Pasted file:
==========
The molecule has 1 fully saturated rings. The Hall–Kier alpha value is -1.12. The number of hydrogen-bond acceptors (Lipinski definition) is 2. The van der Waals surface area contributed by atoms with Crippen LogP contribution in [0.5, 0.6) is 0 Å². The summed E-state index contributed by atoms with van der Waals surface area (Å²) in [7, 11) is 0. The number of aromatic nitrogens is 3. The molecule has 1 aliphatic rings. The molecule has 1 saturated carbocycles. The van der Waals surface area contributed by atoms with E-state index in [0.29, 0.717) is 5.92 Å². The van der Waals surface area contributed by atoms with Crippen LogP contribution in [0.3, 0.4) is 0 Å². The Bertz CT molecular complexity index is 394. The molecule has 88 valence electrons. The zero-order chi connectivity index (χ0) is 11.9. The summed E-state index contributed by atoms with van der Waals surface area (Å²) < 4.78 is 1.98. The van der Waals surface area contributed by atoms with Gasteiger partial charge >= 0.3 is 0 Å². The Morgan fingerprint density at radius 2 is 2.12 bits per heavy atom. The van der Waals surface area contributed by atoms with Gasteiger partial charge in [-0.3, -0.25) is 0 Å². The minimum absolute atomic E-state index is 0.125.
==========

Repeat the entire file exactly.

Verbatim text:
The molecule has 1 fully saturated rings. The Hall–Kier alpha value is -1.12. The number of hydrogen-bond acceptors (Lipinski definition) is 2. The van der Waals surface area contributed by atoms with Crippen LogP contribution in [0.5, 0.6) is 0 Å². The summed E-state index contributed by atoms with van der Waals surface area (Å²) in [7, 11) is 0. The number of aromatic nitrogens is 3. The molecule has 1 aliphatic rings. The molecule has 1 saturated carbocycles. The van der Waals surface area contributed by atoms with E-state index in [0.29, 0.717) is 5.92 Å². The van der Waals surface area contributed by atoms with Crippen LogP contribution in [0.3, 0.4) is 0 Å². The Bertz CT molecular complexity index is 394. The molecule has 88 valence electrons. The zero-order chi connectivity index (χ0) is 11.9. The summed E-state index contributed by atoms with van der Waals surface area (Å²) < 4.78 is 1.98. The van der Waals surface area contributed by atoms with Gasteiger partial charge >= 0.3 is 0 Å². The Morgan fingerprint density at radius 2 is 2.12 bits per heavy atom. The van der Waals surface area contributed by atoms with Gasteiger partial charge in [-0.3, -0.25) is 0 Å². The minimum absolute atomic E-state index is 0.125.